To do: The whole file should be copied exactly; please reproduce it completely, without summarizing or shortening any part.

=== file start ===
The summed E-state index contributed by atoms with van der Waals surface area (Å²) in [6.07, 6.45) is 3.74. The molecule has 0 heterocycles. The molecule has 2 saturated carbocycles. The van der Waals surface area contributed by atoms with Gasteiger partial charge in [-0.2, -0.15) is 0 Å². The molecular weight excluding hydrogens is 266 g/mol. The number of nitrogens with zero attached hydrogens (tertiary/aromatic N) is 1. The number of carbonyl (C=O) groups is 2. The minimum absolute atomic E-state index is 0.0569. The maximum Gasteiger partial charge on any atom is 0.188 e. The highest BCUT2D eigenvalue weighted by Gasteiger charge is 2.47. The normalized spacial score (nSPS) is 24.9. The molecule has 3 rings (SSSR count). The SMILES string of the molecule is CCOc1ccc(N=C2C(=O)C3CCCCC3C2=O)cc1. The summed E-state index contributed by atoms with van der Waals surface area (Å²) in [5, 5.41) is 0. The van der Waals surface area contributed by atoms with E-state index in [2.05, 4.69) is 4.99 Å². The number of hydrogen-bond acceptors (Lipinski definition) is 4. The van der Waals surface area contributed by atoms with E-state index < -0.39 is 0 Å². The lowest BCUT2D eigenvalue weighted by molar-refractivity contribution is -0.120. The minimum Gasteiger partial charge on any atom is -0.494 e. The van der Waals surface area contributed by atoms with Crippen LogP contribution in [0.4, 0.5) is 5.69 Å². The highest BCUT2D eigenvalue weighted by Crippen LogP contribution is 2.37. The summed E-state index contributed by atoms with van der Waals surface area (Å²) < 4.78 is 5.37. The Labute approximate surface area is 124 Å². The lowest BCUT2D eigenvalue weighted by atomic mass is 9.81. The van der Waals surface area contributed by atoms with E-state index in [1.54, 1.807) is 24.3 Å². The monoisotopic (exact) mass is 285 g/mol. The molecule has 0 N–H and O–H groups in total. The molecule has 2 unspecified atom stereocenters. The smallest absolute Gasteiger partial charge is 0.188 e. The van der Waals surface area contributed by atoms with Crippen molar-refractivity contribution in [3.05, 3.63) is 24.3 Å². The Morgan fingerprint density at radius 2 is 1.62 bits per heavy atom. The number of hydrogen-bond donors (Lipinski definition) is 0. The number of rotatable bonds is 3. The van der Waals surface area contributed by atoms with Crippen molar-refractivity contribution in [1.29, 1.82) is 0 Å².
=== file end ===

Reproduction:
The summed E-state index contributed by atoms with van der Waals surface area (Å²) in [6.07, 6.45) is 3.74. The molecule has 0 heterocycles. The molecule has 2 saturated carbocycles. The van der Waals surface area contributed by atoms with Gasteiger partial charge in [-0.2, -0.15) is 0 Å². The molecular weight excluding hydrogens is 266 g/mol. The number of nitrogens with zero attached hydrogens (tertiary/aromatic N) is 1. The number of carbonyl (C=O) groups is 2. The minimum absolute atomic E-state index is 0.0569. The maximum Gasteiger partial charge on any atom is 0.188 e. The highest BCUT2D eigenvalue weighted by Gasteiger charge is 2.47. The normalized spacial score (nSPS) is 24.9. The molecule has 3 rings (SSSR count). The SMILES string of the molecule is CCOc1ccc(N=C2C(=O)C3CCCCC3C2=O)cc1. The summed E-state index contributed by atoms with van der Waals surface area (Å²) in [5, 5.41) is 0. The van der Waals surface area contributed by atoms with E-state index in [2.05, 4.69) is 4.99 Å². The number of hydrogen-bond acceptors (Lipinski definition) is 4. The van der Waals surface area contributed by atoms with E-state index < -0.39 is 0 Å². The lowest BCUT2D eigenvalue weighted by molar-refractivity contribution is -0.120. The minimum Gasteiger partial charge on any atom is -0.494 e. The van der Waals surface area contributed by atoms with Crippen LogP contribution in [0.4, 0.5) is 5.69 Å². The highest BCUT2D eigenvalue weighted by Crippen LogP contribution is 2.37. The summed E-state index contributed by atoms with van der Waals surface area (Å²) < 4.78 is 5.37. The Labute approximate surface area is 124 Å². The lowest BCUT2D eigenvalue weighted by atomic mass is 9.81. The van der Waals surface area contributed by atoms with E-state index in [1.54, 1.807) is 24.3 Å². The monoisotopic (exact) mass is 285 g/mol. The molecule has 0 N–H and O–H groups in total. The molecule has 2 unspecified atom stereocenters. The smallest absolute Gasteiger partial charge is 0.188 e. The van der Waals surface area contributed by atoms with Crippen molar-refractivity contribution in [3.05, 3.63) is 24.3 Å². The Morgan fingerprint density at radius 2 is 1.62 bits per heavy atom. The number of hydrogen-bond donors (Lipinski definition) is 0. The number of rotatable bonds is 3. The van der Waals surface area contributed by atoms with Crippen molar-refractivity contribution in [1.29, 1.82) is 0 Å².